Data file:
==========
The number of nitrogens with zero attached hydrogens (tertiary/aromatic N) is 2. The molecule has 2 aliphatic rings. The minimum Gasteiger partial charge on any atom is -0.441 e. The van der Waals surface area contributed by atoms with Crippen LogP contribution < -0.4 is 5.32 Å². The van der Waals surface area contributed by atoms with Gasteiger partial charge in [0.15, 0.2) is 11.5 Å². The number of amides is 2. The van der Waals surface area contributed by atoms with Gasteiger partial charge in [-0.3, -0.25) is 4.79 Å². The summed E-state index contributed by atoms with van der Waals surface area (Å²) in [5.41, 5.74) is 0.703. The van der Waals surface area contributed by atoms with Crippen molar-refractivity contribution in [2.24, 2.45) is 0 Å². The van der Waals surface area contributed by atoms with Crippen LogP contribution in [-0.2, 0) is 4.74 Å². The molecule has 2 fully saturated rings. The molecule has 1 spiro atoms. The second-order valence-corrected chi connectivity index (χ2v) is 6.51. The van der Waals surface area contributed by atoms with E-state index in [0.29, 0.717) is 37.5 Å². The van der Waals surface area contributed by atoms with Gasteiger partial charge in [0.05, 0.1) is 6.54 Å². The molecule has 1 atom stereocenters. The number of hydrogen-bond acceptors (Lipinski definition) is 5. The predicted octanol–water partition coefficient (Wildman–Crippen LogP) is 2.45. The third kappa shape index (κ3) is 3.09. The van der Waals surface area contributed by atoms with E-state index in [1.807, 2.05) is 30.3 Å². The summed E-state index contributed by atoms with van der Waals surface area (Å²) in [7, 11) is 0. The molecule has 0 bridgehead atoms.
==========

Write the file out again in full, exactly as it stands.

The number of nitrogens with zero attached hydrogens (tertiary/aromatic N) is 2. The molecule has 2 aliphatic rings. The minimum Gasteiger partial charge on any atom is -0.441 e. The van der Waals surface area contributed by atoms with Crippen LogP contribution < -0.4 is 5.32 Å². The van der Waals surface area contributed by atoms with Gasteiger partial charge in [0.15, 0.2) is 11.5 Å². The number of amides is 2. The van der Waals surface area contributed by atoms with Gasteiger partial charge in [-0.3, -0.25) is 4.79 Å². The summed E-state index contributed by atoms with van der Waals surface area (Å²) in [5.41, 5.74) is 0.703. The van der Waals surface area contributed by atoms with Crippen molar-refractivity contribution in [2.24, 2.45) is 0 Å². The van der Waals surface area contributed by atoms with Crippen LogP contribution in [-0.2, 0) is 4.74 Å². The molecule has 2 fully saturated rings. The molecule has 1 spiro atoms. The second-order valence-corrected chi connectivity index (χ2v) is 6.51. The van der Waals surface area contributed by atoms with E-state index in [0.29, 0.717) is 37.5 Å². The van der Waals surface area contributed by atoms with Gasteiger partial charge in [0.05, 0.1) is 6.54 Å². The molecule has 1 atom stereocenters. The number of hydrogen-bond acceptors (Lipinski definition) is 5. The predicted octanol–water partition coefficient (Wildman–Crippen LogP) is 2.45. The third kappa shape index (κ3) is 3.09. The van der Waals surface area contributed by atoms with E-state index in [1.807, 2.05) is 30.3 Å². The summed E-state index contributed by atoms with van der Waals surface area (Å²) in [7, 11) is 0. The molecule has 0 bridgehead atoms.